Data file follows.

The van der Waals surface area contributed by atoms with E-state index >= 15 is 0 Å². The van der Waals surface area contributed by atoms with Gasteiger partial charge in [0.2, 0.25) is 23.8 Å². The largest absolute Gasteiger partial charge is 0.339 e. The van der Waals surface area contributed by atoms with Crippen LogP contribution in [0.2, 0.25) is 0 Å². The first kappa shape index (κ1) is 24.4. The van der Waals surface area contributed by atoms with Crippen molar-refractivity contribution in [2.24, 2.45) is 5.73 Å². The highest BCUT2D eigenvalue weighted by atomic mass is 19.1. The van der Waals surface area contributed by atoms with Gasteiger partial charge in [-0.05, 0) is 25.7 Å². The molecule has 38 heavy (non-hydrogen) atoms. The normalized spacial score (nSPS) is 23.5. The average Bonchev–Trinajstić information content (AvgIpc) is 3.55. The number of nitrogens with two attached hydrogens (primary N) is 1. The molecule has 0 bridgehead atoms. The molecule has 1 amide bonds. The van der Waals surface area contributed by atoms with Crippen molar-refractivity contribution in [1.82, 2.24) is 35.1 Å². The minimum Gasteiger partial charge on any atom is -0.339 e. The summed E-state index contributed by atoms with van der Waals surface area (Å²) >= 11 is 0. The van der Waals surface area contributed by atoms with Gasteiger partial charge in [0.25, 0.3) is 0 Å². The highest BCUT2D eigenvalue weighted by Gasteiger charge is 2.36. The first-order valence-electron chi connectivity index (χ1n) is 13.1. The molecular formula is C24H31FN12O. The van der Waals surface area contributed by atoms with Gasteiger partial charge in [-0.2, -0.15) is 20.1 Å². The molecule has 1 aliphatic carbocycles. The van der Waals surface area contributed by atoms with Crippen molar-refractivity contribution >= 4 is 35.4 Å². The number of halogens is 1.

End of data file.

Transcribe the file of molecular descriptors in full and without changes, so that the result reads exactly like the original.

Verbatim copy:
The van der Waals surface area contributed by atoms with E-state index >= 15 is 0 Å². The van der Waals surface area contributed by atoms with Gasteiger partial charge in [0.2, 0.25) is 23.8 Å². The largest absolute Gasteiger partial charge is 0.339 e. The van der Waals surface area contributed by atoms with Crippen LogP contribution in [0.2, 0.25) is 0 Å². The first kappa shape index (κ1) is 24.4. The van der Waals surface area contributed by atoms with Crippen molar-refractivity contribution in [2.24, 2.45) is 5.73 Å². The highest BCUT2D eigenvalue weighted by atomic mass is 19.1. The van der Waals surface area contributed by atoms with Gasteiger partial charge in [-0.05, 0) is 25.7 Å². The molecule has 38 heavy (non-hydrogen) atoms. The normalized spacial score (nSPS) is 23.5. The average Bonchev–Trinajstić information content (AvgIpc) is 3.55. The number of nitrogens with two attached hydrogens (primary N) is 1. The molecule has 0 bridgehead atoms. The molecule has 1 amide bonds. The van der Waals surface area contributed by atoms with Crippen molar-refractivity contribution in [1.82, 2.24) is 35.1 Å². The minimum Gasteiger partial charge on any atom is -0.339 e. The summed E-state index contributed by atoms with van der Waals surface area (Å²) >= 11 is 0. The van der Waals surface area contributed by atoms with Gasteiger partial charge in [0.25, 0.3) is 0 Å². The highest BCUT2D eigenvalue weighted by Gasteiger charge is 2.36. The first-order valence-electron chi connectivity index (χ1n) is 13.1. The molecular formula is C24H31FN12O. The van der Waals surface area contributed by atoms with Gasteiger partial charge in [-0.2, -0.15) is 20.1 Å². The molecule has 1 aliphatic carbocycles. The van der Waals surface area contributed by atoms with Crippen molar-refractivity contribution >= 4 is 35.4 Å². The number of halogens is 1.